Today credit unions serve more than 100 million Americans around the country. Even if you’re already a credit union member, you may not understand how credit unions differ from financial institutions like banks. This “frequently asked question” series can help answer your questions.
What is a credit union?
A credit union is a cooperative financial institution, owned and controlled by its members. Credit unions typically serve groups of people who have something in common—where they live, work, or attend church, for example. Becoming a member of a credit union carries power because credit unions are not-for-profit, and exist to provide members with a place to save money and get loans at reasonable rates.
Credit unions, like all other financial institutions, are closely regulated. The National Credit Union Share Insurance Fund, administered by the National Credit Union Administration, an agency of the federal government, insures deposits of credit union members at more than 98% of federal and state-chartered credit unions nationwide, and the remainder are insured by safe private insurers. Deposits are insured up to $250,000.
How did credit unions form?
When a season of failed crops in 17th-century Germany led to widespread poverty, villagers pooled their money in an effort to save themselves from poverty and starvation. They formed a jointly owned mill and bakery that sold bread to members at affordable prices. Savings accounts and small loans also were available.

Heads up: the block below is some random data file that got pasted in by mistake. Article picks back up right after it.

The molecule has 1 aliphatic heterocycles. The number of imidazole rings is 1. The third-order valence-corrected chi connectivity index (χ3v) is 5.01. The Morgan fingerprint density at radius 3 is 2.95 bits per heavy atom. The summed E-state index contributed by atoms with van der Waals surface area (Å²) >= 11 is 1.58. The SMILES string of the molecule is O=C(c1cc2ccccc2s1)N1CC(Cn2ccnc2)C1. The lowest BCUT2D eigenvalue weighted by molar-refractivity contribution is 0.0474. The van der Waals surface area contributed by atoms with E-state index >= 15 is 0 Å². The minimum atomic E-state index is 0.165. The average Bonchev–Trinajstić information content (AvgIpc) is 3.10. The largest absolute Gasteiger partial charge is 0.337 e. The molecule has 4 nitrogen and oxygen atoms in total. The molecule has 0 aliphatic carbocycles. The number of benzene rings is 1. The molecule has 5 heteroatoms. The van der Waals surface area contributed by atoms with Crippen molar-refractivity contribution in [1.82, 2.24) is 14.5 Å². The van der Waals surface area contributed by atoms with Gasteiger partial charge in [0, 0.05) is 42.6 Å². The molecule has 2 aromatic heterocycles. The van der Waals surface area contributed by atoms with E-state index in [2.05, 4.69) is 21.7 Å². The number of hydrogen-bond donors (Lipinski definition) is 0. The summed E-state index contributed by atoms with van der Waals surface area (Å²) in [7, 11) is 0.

The modern credit union movement grew out of an idea that people could work together to create solutions to meet their financial needs.
Credit unions were created to enable people to pool their financial resources to help themselves and each other.
What is the credit union philosophy?
In 1935, when credit unions were helping Americans through the Great Depression, the treasurer of a Midwestern credit union said that credit unions were “not for profit, not for charity, but for service,” and that philosophy holds true today. Credit unions continue to look out for their members’ interests and provide a level of service that generally is not available at other financial institutions. Credit unions continue to look out for their members’ interests and provide a level of service that generally is not available at other financial institutions. Whether it’s providing a loan to help a member cover unexpected medical bills, giving financial counseling to a member whose employer closed its doors, or simply offering a better deal on a used-car loan or mortgage, credit unions make a difference for their members and the communities they serve. In 1984, the World Council of Credit Unions approved the nine International Credit Union Operating Principles that remain the cornerstone of the credit union movement. They are:
- Open and voluntary membership
- Democratic control
- Service to members
- Distribution to members
- Building financial stability
- Ongoing education
- Cooperation among cooperatives
- Social responsibility
These principles are founded in the philosophy of cooperation and its central values of equality, equity, and mutual self-help. They express, around the world, the principles of human development and the brotherhood of man through people working together to achieve a better life for themselves and their communities.
What makes a credit union different from a bank?